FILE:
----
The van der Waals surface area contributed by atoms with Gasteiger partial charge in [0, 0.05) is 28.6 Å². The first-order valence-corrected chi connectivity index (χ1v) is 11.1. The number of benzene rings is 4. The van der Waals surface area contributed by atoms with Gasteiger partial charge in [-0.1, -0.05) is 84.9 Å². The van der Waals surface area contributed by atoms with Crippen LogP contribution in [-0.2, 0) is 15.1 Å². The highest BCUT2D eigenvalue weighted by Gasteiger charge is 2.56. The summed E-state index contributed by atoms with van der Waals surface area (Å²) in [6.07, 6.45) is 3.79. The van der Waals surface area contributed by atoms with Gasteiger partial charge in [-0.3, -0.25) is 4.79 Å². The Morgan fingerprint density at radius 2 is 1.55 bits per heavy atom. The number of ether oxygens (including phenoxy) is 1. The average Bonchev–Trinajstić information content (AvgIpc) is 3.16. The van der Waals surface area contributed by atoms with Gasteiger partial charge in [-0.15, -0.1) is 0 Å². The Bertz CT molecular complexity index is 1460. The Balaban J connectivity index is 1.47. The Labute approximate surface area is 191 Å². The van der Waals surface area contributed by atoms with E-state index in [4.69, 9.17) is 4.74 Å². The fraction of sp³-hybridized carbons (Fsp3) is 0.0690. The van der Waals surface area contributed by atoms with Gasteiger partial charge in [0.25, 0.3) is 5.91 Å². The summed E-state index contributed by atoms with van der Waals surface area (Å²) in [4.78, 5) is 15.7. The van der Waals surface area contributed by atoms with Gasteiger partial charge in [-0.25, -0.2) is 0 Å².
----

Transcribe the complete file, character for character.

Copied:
The van der Waals surface area contributed by atoms with Gasteiger partial charge in [0, 0.05) is 28.6 Å². The first-order valence-corrected chi connectivity index (χ1v) is 11.1. The number of benzene rings is 4. The van der Waals surface area contributed by atoms with Gasteiger partial charge in [-0.1, -0.05) is 84.9 Å². The van der Waals surface area contributed by atoms with Crippen LogP contribution in [-0.2, 0) is 15.1 Å². The highest BCUT2D eigenvalue weighted by Gasteiger charge is 2.56. The summed E-state index contributed by atoms with van der Waals surface area (Å²) in [6.07, 6.45) is 3.79. The van der Waals surface area contributed by atoms with Gasteiger partial charge in [-0.3, -0.25) is 4.79 Å². The Morgan fingerprint density at radius 2 is 1.55 bits per heavy atom. The number of ether oxygens (including phenoxy) is 1. The average Bonchev–Trinajstić information content (AvgIpc) is 3.16. The van der Waals surface area contributed by atoms with Gasteiger partial charge in [-0.15, -0.1) is 0 Å². The Bertz CT molecular complexity index is 1460. The Balaban J connectivity index is 1.47. The Labute approximate surface area is 191 Å². The van der Waals surface area contributed by atoms with E-state index in [4.69, 9.17) is 4.74 Å². The fraction of sp³-hybridized carbons (Fsp3) is 0.0690. The van der Waals surface area contributed by atoms with Gasteiger partial charge in [0.25, 0.3) is 5.91 Å². The summed E-state index contributed by atoms with van der Waals surface area (Å²) in [4.78, 5) is 15.7. The van der Waals surface area contributed by atoms with Gasteiger partial charge in [-0.25, -0.2) is 0 Å².